The Adventures of Odysseus and The Tales of Troy
hile they were speaking in this way the rumour of the slaying of the wooers went through the City. Then those who were related to the men slain went into the courtyard of Odysseus' house, and brought forth the bodies. Those who belonged to Ithaka they buried, and those who belonged to the Islands they put upon ships, and sent them with fisherfolk, each to his own home. Many were wroth with Odysseus for the slaying of a friend. He who was the most wroth was Eupeithes, the father of Antinous.
There was an assembly of the men of the country, and Eupeithes spake in it, and all who were there pitied him. He told how Odysseus had led away the best of the men of Ithaka, and how he had lost them in his ships. And he told them how, when he returned, he slew the noblest of the men of Ithaka and the Islands in his own hall. He called upon them to slay Odysseus saying, 'If we avenge not ourselves on the slayer of our kin we will be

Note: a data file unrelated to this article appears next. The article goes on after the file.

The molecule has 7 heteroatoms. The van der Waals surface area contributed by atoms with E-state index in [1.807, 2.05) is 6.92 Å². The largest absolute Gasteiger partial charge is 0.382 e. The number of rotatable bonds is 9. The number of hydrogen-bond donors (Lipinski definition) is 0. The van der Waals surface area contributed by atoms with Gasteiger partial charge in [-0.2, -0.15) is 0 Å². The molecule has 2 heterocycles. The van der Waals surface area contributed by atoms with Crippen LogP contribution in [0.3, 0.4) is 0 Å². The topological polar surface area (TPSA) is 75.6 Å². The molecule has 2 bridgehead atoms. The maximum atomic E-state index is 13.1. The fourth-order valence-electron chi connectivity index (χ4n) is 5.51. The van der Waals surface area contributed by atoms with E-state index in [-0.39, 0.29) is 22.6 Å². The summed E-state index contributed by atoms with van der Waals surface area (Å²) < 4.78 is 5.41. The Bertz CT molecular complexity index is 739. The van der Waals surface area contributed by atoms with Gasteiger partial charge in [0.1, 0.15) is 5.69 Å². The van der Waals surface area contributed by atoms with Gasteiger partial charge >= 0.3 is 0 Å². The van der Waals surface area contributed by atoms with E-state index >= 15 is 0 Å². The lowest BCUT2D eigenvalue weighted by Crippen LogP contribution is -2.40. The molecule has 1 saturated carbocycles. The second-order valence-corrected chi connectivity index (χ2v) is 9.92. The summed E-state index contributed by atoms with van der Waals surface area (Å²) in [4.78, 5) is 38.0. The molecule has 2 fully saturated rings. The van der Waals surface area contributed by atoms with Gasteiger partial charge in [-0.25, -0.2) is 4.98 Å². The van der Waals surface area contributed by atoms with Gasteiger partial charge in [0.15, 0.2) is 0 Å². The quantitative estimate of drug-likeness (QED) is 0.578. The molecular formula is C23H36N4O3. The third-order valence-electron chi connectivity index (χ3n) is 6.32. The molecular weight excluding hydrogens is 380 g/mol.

So ends the story of Odysseus who went with King Agamemnon to the wars of Troy; who made the plan of the Wooden Horse by which Priam's City was taken at last; who missed the way of his return, and came to the Land of the Lotus-eaters; who came to the Country of the dread Cyclôpes, to the Island of Æolus and to the house of Circe, the Enchantress; who heard the song of the Sirens, and came to the Rocks Wandering, and to the terrible Charybdis, and to Scylla, past whom no other man had won scatheless; who landed on the Island where the Cattle of the Sun grazed, and who stayed upon Ogygia, the home of the nymph Calypso; so ends the story of Odysseus, who would have been made deathless and ageless by Calypso if he had not yearned always to come back to his own hearth and his own land. And spite of all his troubles and his toils he was fortunate, for he found a constant wife and a dutiful son and a father still alive to weep over him.